Meg Krawchuk
Associate Professor
Department of Forest Ecosystems and Society, Oregon State University

Postdoctoral Research Fellow (2007-2011), University of California, Berkeley
Ph.D. Conservation Biology (2007), University of Alberta, Edmonton




The Lab:


Claire Tortorelli, PhD candidate | Claire, originally from the flatlands of Champaign, Illinois headed west to study at Colorado State University. After graduating with a bachelor’s in forestry, Claire spent the next few years botanizing across the West. She is broadly interested in how plant communities respond to and influence disturbances. She is excited to be joining the Krawchuk lab to research the dynamics of Ventenata dubia in the scablands. She can often be found with hand lens at the ready, because you never know when you might stumble upon something worth a closer look. 



Andrew Merschel, PhD candidate | Andrew received his bachelor’s degree in Natural Resources and a Master’s in forest ecology from Oregon State University. After graduation Andrew worked as a Faculty Research Assistant. During this time he worked with the Deschutes Collaborative Forest Project and Forest Service as a science advisor. Andrew’s reconstructions of fire, development, and management history in old-growth forests on the Deschutes National Forest were used to develop shared restoration goals. Currently Andrew is reconstructing spatial variation in historical fire regimes and forest dynamics in ponderosa pine and lodgepole pine forests on the central Oregon Pumice Plateau and in Douglas-fir/Western Hemlock forest on the west slopes of the Oregon Cascades. Andrew is obsessed with tree rings and fire scars, except during the fall salmon runs…..



Graham Frank, PhD student | Graham grew up in Oregon and discovered his interest in ecology at Colorado College before pursuing a master’s in Forest Biology at Purdue University.  His research interests lie in how natural and anthropogenic disturbances alter the structure and function of communities, and in how this knowledge can be applied to conservation in managed forests.  Graham has previously worked on projects involving invasive plants, forest regeneration, soil properties, and forest health, and is enjoying the challenges of becoming reacquainted with Oregon’s forests after several years spent learning in other systems.  Graham’s research at Oregon State will investigate the biodiversity of early-seral plant and wildlife communities following high severity wildfire, and how much of this diversity is supported by post-harvest tree plantations. 


Doug Turk, MS student (co-advised with Dana Warren) | Doug grew up in the San Francisco Bay Area, where he developed a love of the outdoors through his frequent trips to the Sierra Nevada mountains or through his explorations of the many parks and open space preserves surrounding the greater Bay Area. After many years working in the technology sector, Doug decided to return to school to pursue a Master’s in Forest Ecology. He is particularly interested in studying how disturbances such as fire and drought impact riparian ecosystems, and how climate change may be increasing the severity of these impacts. He is also interested in developing new methods for the identification of refugia habitat for climate-vulnerable species. Doug received his first degree in Finance from San Diego State University and holds Master Certificates in Project Management and Program Management from George Washington University and Stanford University.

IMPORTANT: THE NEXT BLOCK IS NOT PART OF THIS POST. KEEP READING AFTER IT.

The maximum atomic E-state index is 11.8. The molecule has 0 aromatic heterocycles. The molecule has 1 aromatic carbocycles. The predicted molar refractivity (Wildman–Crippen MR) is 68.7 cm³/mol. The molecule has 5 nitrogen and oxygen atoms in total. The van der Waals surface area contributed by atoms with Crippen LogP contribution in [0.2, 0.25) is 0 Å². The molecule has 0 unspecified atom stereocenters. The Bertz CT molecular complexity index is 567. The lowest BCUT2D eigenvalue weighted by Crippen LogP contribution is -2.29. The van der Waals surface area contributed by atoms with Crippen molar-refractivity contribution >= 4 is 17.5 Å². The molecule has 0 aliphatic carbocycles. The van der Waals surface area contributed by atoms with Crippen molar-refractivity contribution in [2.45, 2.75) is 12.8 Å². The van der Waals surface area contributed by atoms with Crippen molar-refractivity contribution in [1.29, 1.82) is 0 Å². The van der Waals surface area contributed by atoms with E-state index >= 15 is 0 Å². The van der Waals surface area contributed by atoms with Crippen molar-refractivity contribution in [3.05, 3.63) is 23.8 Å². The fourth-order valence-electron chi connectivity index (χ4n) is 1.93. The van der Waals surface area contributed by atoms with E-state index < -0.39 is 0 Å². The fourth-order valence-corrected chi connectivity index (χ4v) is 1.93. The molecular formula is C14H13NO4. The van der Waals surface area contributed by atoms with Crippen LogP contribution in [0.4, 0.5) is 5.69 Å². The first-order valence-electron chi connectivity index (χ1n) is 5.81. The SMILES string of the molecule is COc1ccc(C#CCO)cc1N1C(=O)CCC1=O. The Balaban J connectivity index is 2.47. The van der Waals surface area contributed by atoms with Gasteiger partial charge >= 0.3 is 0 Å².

Cameron Naficy, Research Associate | Cameron’s research interests include the landscape ecology of disturbances, tipping points, feedbacks and resilience of ecological systems, historical ecology, and interactions between disturbances and plant ecophysiology. He employs a combination of dendrochronology, imaging spectroscopy, point cloud, photogrammetry, GIS, spatial statistics, and plant ecophysiological methods to address these questions for temperate forests in western North America and Patagonia. Prior to entering academia, he worked for many years in conservation organizations and enjoys bridging these joint interests by exploring applied ecology questions that are relevant to public lands management and policy. He is an avid naturalist and wilderness explorer that enjoys as much time as he can get in the woods with family. Cameron has a B.A. (2003) in Ecology and Evolutionary Biology, Rice University, Houston, TX, then M.Sc. (2008) Organismal Biology and Ecology, University of Montana in Missoula then Ph.D. Geography (2017), University of Colorado at Boulder, CO, and was a Postdoctoral Scientist (2017-2020), Forest & Conservation Sciences, University of British Columbia, Vancouver, B.C., Canada


WillWill Downing, Faculty Research Assistant Will earned his bachelors from Pomona College in Latin American Studies. Shortly after graduating he took to the woods as a firefighter with the Forest Service. What was meant to be one season turned into ten. He has fought fire in every western state as a Hotshot, rappeller and smokejumper. Along the way he developed a deep appreciation for public lands and a fascination with the interactions between fire and the landscape. Will is interested in understanding the  management implications of climate-fire interactions and how fire severity is distributed across the landscape at different scales. Will currently works with Meg on fire ecology-related questions as well as with Dr. Chris Dunn and U.S. Forest Service colleagues on fire management and decision-making issues.


James Johnston, Research Associate James has a bachelor’s degree in history from the University of Oregon, a master’s degree in Forest Resources and a PhD in Forest Science from Oregon State. He works closely with collaborative groups throughout Oregon that are working to restore federal forests. He has broad interests in disturbance ecology, restoration forestry, environmental law and public policy. 





Rachel Houtman, Senior Faculty Research Assistant | photo coming soon! | Rachel has a bachelor’s degree in biology from Earlham College and a Master of Science in Forest Resources with a minor in applied economics from Oregon. After completing her degree she worked on projects exploring optimal wildlife corridor design and valuing wildfire suppression activities over multi-decade timeframes. These projects allowed her to expand interests in programming as a tool to better understand complex interactions between disturbances and management on large landscapes. Currently she works with researchers at Oregon State University and the Forest Service to use scenario planning processes to better understand how long term planning and landscape disturbances interact at regional and national scales. She lives with her three children and parents in the Corvallis area, where they enjoy gardening, biking, hiking, and doing copious amounts of arts and crafts.